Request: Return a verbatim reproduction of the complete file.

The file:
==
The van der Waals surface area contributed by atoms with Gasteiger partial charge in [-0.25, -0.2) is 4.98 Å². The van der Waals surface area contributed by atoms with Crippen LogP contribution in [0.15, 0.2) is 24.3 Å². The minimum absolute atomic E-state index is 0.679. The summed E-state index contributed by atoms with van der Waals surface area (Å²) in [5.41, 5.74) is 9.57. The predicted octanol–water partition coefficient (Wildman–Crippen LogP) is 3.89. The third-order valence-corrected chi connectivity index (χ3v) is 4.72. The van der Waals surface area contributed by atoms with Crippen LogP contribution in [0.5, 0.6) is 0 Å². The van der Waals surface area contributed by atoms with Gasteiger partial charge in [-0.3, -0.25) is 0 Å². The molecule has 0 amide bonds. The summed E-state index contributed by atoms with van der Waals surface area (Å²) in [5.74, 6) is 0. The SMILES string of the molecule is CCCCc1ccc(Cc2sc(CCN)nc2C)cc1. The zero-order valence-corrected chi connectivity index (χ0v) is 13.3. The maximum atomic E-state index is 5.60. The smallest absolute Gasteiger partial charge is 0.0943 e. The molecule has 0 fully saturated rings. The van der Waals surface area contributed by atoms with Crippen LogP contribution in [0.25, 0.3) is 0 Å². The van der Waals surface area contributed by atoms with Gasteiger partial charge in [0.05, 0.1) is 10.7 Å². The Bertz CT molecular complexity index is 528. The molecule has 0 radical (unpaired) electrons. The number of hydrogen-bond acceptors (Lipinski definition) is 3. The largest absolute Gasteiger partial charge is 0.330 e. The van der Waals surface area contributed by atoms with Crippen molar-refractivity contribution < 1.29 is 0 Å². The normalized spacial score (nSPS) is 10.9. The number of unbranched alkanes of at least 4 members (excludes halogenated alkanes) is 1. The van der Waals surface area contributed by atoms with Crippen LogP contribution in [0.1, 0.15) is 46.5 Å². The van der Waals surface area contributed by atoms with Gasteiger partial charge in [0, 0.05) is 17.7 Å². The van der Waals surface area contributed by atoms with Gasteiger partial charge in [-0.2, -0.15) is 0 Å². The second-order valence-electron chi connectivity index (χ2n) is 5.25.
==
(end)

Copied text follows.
The van der Waals surface area contributed by atoms with Gasteiger partial charge in [-0.25, -0.2) is 4.98 Å². The van der Waals surface area contributed by atoms with Crippen LogP contribution in [0.15, 0.2) is 24.3 Å². The minimum absolute atomic E-state index is 0.679. The summed E-state index contributed by atoms with van der Waals surface area (Å²) in [5.41, 5.74) is 9.57. The predicted octanol–water partition coefficient (Wildman–Crippen LogP) is 3.89. The third-order valence-corrected chi connectivity index (χ3v) is 4.72. The van der Waals surface area contributed by atoms with Crippen LogP contribution in [0.5, 0.6) is 0 Å². The van der Waals surface area contributed by atoms with Gasteiger partial charge in [-0.3, -0.25) is 0 Å². The molecule has 0 amide bonds. The summed E-state index contributed by atoms with van der Waals surface area (Å²) in [5.74, 6) is 0. The SMILES string of the molecule is CCCCc1ccc(Cc2sc(CCN)nc2C)cc1. The zero-order valence-corrected chi connectivity index (χ0v) is 13.3. The maximum atomic E-state index is 5.60. The smallest absolute Gasteiger partial charge is 0.0943 e. The molecule has 0 fully saturated rings. The van der Waals surface area contributed by atoms with Crippen LogP contribution in [0.25, 0.3) is 0 Å². The van der Waals surface area contributed by atoms with Gasteiger partial charge in [0.05, 0.1) is 10.7 Å². The Bertz CT molecular complexity index is 528. The molecule has 0 radical (unpaired) electrons. The number of hydrogen-bond acceptors (Lipinski definition) is 3. The largest absolute Gasteiger partial charge is 0.330 e. The van der Waals surface area contributed by atoms with Crippen molar-refractivity contribution < 1.29 is 0 Å². The normalized spacial score (nSPS) is 10.9. The number of unbranched alkanes of at least 4 members (excludes halogenated alkanes) is 1. The van der Waals surface area contributed by atoms with Crippen LogP contribution in [0.1, 0.15) is 46.5 Å². The van der Waals surface area contributed by atoms with Gasteiger partial charge in [0, 0.05) is 17.7 Å². The van der Waals surface area contributed by atoms with Gasteiger partial charge in [-0.2, -0.15) is 0 Å². The second-order valence-electron chi connectivity index (χ2n) is 5.25.